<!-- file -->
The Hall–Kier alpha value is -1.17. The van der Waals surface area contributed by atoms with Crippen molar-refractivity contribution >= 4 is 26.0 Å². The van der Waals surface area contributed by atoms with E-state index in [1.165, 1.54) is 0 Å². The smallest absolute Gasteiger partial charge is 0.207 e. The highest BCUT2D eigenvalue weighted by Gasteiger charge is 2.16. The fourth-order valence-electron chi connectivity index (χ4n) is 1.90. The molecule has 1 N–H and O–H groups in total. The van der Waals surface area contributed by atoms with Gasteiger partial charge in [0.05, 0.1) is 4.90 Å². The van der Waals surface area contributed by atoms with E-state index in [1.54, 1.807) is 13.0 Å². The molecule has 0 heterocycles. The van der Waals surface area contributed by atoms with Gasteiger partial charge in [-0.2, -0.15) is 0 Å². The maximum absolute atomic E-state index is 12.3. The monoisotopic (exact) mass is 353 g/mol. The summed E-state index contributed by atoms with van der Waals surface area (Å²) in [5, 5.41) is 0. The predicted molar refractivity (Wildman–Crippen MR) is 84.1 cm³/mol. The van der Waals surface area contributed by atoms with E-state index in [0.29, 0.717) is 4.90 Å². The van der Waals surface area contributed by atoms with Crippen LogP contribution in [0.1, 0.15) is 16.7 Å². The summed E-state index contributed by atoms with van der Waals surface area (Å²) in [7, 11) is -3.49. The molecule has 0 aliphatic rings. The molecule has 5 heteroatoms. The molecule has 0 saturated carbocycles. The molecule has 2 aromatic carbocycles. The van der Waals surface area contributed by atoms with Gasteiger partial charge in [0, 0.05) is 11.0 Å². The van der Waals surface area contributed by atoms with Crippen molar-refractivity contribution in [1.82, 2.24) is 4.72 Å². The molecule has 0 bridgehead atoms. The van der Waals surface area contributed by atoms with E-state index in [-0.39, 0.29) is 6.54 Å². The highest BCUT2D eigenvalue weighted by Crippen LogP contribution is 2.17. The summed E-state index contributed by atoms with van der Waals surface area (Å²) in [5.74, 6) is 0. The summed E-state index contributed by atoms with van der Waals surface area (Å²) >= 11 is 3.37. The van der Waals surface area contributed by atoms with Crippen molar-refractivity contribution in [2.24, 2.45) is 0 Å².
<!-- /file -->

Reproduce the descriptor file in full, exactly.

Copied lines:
The Hall–Kier alpha value is -1.17. The van der Waals surface area contributed by atoms with Crippen molar-refractivity contribution >= 4 is 26.0 Å². The van der Waals surface area contributed by atoms with E-state index in [1.165, 1.54) is 0 Å². The smallest absolute Gasteiger partial charge is 0.207 e. The highest BCUT2D eigenvalue weighted by Gasteiger charge is 2.16. The fourth-order valence-electron chi connectivity index (χ4n) is 1.90. The molecule has 1 N–H and O–H groups in total. The van der Waals surface area contributed by atoms with Gasteiger partial charge in [0.05, 0.1) is 4.90 Å². The van der Waals surface area contributed by atoms with E-state index in [1.54, 1.807) is 13.0 Å². The molecule has 0 heterocycles. The van der Waals surface area contributed by atoms with Gasteiger partial charge in [-0.2, -0.15) is 0 Å². The maximum absolute atomic E-state index is 12.3. The monoisotopic (exact) mass is 353 g/mol. The summed E-state index contributed by atoms with van der Waals surface area (Å²) in [5, 5.41) is 0. The predicted molar refractivity (Wildman–Crippen MR) is 84.1 cm³/mol. The van der Waals surface area contributed by atoms with E-state index in [0.29, 0.717) is 4.90 Å². The van der Waals surface area contributed by atoms with Crippen LogP contribution in [0.1, 0.15) is 16.7 Å². The summed E-state index contributed by atoms with van der Waals surface area (Å²) in [7, 11) is -3.49. The molecule has 0 aliphatic rings. The molecule has 5 heteroatoms. The molecule has 0 saturated carbocycles. The molecule has 2 aromatic carbocycles. The van der Waals surface area contributed by atoms with Gasteiger partial charge in [0, 0.05) is 11.0 Å². The van der Waals surface area contributed by atoms with Crippen molar-refractivity contribution in [1.82, 2.24) is 4.72 Å². The molecule has 0 bridgehead atoms. The van der Waals surface area contributed by atoms with E-state index in [-0.39, 0.29) is 6.54 Å². The highest BCUT2D eigenvalue weighted by Crippen LogP contribution is 2.17. The summed E-state index contributed by atoms with van der Waals surface area (Å²) in [5.74, 6) is 0. The summed E-state index contributed by atoms with van der Waals surface area (Å²) >= 11 is 3.37. The van der Waals surface area contributed by atoms with Crippen molar-refractivity contribution in [2.24, 2.45) is 0 Å².